Druid (Spriggan)
One side would summon elements of the forest to help the party, the other would focus on summoning natural equipment, perhaps a secondary tank. I really don't like the notion of a shapeshifter in a miniatures game so something like hardened skin or horns as simply growths on his body like equipment would work better than him shifting into a wolf or moose.
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Chris Smith
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So I discussed this a bit in the Myth forum on ZombiesDash, updated my suggestions a bit as per what others aid on there!

Acolyte
- Necromancer - Path of corruption, still on the good side but using...dubious methods, more damage focal than acolyte
- Priest - Hey guys, healbot over here...

Apprentice
- Enchanter (Weapon/Armour/Item buffing & distractive/debuff magic toward enemies)
- Mage (All the damages, apprentice 2.0 if you will)

Archer
- Hunter (Traps, esca6pes, i.e. survivability), perhaps a pet.
- Marksman/Tech Archer, for lack of a better name (Specialist arrows for an array of effects, like slowing, exploding, pinning, etc)

Brigand
- Thief (Trap disarms, steal gold, reduce threat, poison focused over direct damage)
- Assassin (Get close to enemies, extremely high immediate damage before retreating into the shadows kind of thing!)

Soldier
- Knight (Defensive, protects team, a 'tank' if you will)
- Mercenary (More aggressive, all about killing mercilessly to get loot)

Trickster

- Immobilize & Amplify - PRevent/limit enemy movements & provide allies bonuses to picked targets. Less trap focus, more about smoke bombs/instant use devices
- Destructve - Wild traps which cause devastation among the enemy if used right, high damage but hard to position.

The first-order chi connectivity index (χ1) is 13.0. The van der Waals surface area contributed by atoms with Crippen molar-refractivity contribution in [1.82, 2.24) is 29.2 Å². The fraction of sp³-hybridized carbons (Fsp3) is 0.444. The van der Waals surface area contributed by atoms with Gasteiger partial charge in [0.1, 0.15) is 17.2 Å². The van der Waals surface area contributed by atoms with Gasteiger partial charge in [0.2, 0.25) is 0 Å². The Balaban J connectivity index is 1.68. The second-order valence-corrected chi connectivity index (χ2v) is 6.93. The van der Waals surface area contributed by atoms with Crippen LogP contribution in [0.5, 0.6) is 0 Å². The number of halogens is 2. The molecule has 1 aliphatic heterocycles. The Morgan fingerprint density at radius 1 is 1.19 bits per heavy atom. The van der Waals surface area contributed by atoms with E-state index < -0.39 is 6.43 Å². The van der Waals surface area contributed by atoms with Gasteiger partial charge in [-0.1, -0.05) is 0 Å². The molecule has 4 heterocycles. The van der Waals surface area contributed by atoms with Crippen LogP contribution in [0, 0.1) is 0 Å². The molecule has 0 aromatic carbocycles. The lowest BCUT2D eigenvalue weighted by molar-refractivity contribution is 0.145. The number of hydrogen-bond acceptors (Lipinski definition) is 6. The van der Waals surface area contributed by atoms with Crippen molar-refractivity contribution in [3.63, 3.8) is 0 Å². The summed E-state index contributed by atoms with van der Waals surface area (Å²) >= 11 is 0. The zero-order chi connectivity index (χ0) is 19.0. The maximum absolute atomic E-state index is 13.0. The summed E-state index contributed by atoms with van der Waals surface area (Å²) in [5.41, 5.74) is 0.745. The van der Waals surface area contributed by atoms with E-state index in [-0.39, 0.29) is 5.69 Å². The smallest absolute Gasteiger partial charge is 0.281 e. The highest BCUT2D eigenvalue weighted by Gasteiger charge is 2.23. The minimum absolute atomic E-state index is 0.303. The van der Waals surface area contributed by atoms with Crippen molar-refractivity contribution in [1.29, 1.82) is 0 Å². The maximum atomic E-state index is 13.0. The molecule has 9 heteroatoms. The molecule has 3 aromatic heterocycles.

- Neither, I quite like Kelann08's idea of advancing differently, perhaps you get a wide choice of items and such rather than picking a 10 card deck, and just have 1 journeyman route.

Skald
- Bard - Instrumental, gentle, buffs and protective for the team
- Chanter - Voice focal, harsh forceful phrases, provoking aggression in his team and punching holes through enemy lines.

Spriggan
- Ancestor > Ancient - (Mercs told me this is what they are thinking for one path, as the 'good' side! Likely to be a 'support' route
- Darker path, twisting nature to it's will rather than working with it. More tanky, self polymorphic as Kelann08 says, with hardened skin(bark?) and the like.
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Jeremy Steward
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I really like the idea of branching advanced classes. Master classes however, dont make a lot of sense. They'd be better off including "Master Skill" cards that you can add to your deck.

As for class speculation, I agree with the poster above, except soldier will likely evolve to Knight (tank) and Blademaster(dps)
 
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Michelle
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The whole quiver mechanic of the archer's deck wouldn't make much sense with pets. I think they'll come up with a new mechanic and give it to a whole separate class.
 
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Itai Rosenbaum
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breegull wrote: